05.12.1997 Erasure Universal Amphitheatre, Universal City, CA
This was the first of many road trips to fulfill the concert experience. We drove to Los Angeles with a fairly rigorous timetable and only later found out that Erasure had added a second concert the next night which would have given us a lot more flexibility. Parking at the venue was tricky then because you get certain discounts with your parking pass throughout Universal Citywalk in order to induce people there who were otherwise not going to Universal Studios Themepark. These days, the added incentive is hardly necessary (I’m pretty sure they have taken it away since then), Universal Citywalk is the place to be on a Friday night for the underage set who live in the San Fernando Valley. But mostly by chance, we found out that parking pass enabled us to get movie passes almost for free. With time to kill, we went to see Fifth Element which was a pretty damn good choice. And then afterwards, we wandered directly to the concert venue.
I was too young to catch Erasure through their most popular albums (the last one to chart successfully in the US was released in 1994 – I wasn’t in college yet.) So I never really had a chance to see them tour before this. This concert met every expectation, and the bonus of the whole night was we had damn good seats. Now remember, Ticketmaster in 1997 was almost totally phone based. Their outlets still retained a huge draw on Saturday morning, but their was no advantage unless you lived in the region of the show (we were in Las Vegas) because if you went to an outlet to buy your show for LA, you were inevitably in line with people who were buying a show for Las Vegas. Everytime the sales agent (er, Tower Records employee) had to switch shows, it was major time lost which was bad for the fans who wanted front row seats and bad for the scalpers who wanted front row seats. This is why shows are staggered to begin with, so that the chances of a logjam are minimized (now it is to minimize the web traffic during the peak onsale.)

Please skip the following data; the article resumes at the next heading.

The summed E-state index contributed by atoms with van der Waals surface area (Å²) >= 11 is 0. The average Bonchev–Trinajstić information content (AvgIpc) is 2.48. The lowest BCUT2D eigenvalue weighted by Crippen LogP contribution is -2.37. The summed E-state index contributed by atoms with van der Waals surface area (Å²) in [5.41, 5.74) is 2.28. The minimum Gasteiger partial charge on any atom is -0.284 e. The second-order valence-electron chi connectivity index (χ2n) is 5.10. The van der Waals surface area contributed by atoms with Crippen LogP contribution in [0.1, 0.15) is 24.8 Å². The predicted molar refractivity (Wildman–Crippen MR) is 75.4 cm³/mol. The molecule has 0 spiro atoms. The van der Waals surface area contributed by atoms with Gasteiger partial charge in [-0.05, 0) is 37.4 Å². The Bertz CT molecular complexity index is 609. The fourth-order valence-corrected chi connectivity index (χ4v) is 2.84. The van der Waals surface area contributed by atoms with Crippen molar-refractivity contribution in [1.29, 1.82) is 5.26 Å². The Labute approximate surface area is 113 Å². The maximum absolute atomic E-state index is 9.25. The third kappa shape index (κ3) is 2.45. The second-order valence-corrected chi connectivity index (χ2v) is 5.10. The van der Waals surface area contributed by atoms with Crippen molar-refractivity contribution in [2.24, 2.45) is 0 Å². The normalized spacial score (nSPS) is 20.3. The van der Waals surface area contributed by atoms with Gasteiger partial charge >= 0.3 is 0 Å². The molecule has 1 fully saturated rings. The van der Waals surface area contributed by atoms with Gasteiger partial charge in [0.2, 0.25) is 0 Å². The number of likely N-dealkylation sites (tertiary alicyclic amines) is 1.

But phone sales were worse. Infinitely worse. You waited, and you waited and the art was to call before the onsale time and hope that by the time a phone agent was available, the tickets were already onsale, but not for too long.
I bought these tickets after intense negotiation with my friend (due to the fact that we would be taking her car which was new at the time) and it was the end of the day before I finally purchased them and I didn’t know what we were really getting. Seating charts and pricing were just not coordinated as efficiently before the era of the internet ticket sales kicked into fifth gear. We got seats (and of course, would have been better off waiting until the next show was announced had we known) but it turns out, they were good seats. They were upper balcony, but first row so we had an unobstructured eagle-eye view of the stage.
There was no opening act, and Andy Bell did the usual; he opened with a minimal accompaniment and sang his heart out. This time, it was “Reach Out” and then he segued into the familiar vocal intro of “Chains of Love” (“how can I explain when there are few words I can choose?”) with the full group. This was the Cowboy Tour, the set was a miniature saloon and he brought along four back-up singers all in full cowboy regalia.
The four-piece backing vocals gave the songs a distinctly different sound that hasn’t been repeated since. He borrowed them from a choir and there was definitely a gospel flavor that was immediate from “World’s On Fire” to “Save Me Darling” (both from Cowboy). Erasure busted through the hits, and as I’ve come to discover about them, their concerts hardly ever offer any surprise song choices. But that’s okay, because they covered almost the entire Cowboy album, of which I was a big fan, and the rest were radio hits. “Blue Savannah” was reworked as an acoustic campfire song and that version has stuck in my head ever since.
This version of Abba’s “Take A Chance On Me” included the full rap by one of his back-up singers, Jordan Bailey, who also sang a solo on the encore “Don’t Say Your Love Is Killing Me.” Maverick commissioned a live recording from this tour (from the San Francisco date) for video, but never released it. The LA tour date was streamed as real audio, by liveconcerts.com, which is long gone under that format but was available for a couple years after.
Chains Of Love
World’s On Fire
Love To Hate You
Save Me Darling
How Can I Say
A Little Respect
Rock Me Gently
Ship Of Fools
Take A Chance On Me
In My Arms
Don’t Say Your Love Is Killing Me